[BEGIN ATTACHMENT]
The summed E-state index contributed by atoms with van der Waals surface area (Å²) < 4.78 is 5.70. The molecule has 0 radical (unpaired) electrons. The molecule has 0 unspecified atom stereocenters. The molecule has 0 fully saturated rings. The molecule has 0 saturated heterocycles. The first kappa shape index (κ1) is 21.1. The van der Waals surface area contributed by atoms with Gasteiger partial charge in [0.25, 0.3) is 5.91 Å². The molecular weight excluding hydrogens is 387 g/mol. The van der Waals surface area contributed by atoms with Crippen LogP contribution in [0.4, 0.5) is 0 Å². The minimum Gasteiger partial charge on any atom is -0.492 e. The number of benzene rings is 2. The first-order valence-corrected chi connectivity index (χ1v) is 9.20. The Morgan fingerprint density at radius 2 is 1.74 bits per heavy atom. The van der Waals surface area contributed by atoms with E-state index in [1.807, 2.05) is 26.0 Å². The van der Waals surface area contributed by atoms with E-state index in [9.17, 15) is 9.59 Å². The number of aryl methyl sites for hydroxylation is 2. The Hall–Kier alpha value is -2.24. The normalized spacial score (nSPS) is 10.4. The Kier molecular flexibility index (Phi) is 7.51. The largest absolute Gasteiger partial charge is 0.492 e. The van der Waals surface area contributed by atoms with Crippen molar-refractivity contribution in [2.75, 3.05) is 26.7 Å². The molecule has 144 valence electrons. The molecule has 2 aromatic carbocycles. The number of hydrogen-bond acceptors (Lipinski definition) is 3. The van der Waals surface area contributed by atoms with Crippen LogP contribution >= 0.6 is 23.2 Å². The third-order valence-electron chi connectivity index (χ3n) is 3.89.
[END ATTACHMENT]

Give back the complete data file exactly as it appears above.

The summed E-state index contributed by atoms with van der Waals surface area (Å²) < 4.78 is 5.70. The molecule has 0 radical (unpaired) electrons. The molecule has 0 unspecified atom stereocenters. The molecule has 0 fully saturated rings. The molecule has 0 saturated heterocycles. The first kappa shape index (κ1) is 21.1. The van der Waals surface area contributed by atoms with Gasteiger partial charge in [0.25, 0.3) is 5.91 Å². The molecular weight excluding hydrogens is 387 g/mol. The van der Waals surface area contributed by atoms with Crippen LogP contribution in [0.4, 0.5) is 0 Å². The minimum Gasteiger partial charge on any atom is -0.492 e. The number of benzene rings is 2. The first-order valence-corrected chi connectivity index (χ1v) is 9.20. The Morgan fingerprint density at radius 2 is 1.74 bits per heavy atom. The van der Waals surface area contributed by atoms with E-state index in [1.807, 2.05) is 26.0 Å². The van der Waals surface area contributed by atoms with E-state index in [9.17, 15) is 9.59 Å². The number of aryl methyl sites for hydroxylation is 2. The Hall–Kier alpha value is -2.24. The normalized spacial score (nSPS) is 10.4. The Kier molecular flexibility index (Phi) is 7.51. The largest absolute Gasteiger partial charge is 0.492 e. The van der Waals surface area contributed by atoms with Crippen molar-refractivity contribution in [2.75, 3.05) is 26.7 Å². The molecule has 144 valence electrons. The molecule has 2 aromatic carbocycles. The number of hydrogen-bond acceptors (Lipinski definition) is 3. The van der Waals surface area contributed by atoms with Crippen LogP contribution >= 0.6 is 23.2 Å². The third-order valence-electron chi connectivity index (χ3n) is 3.89.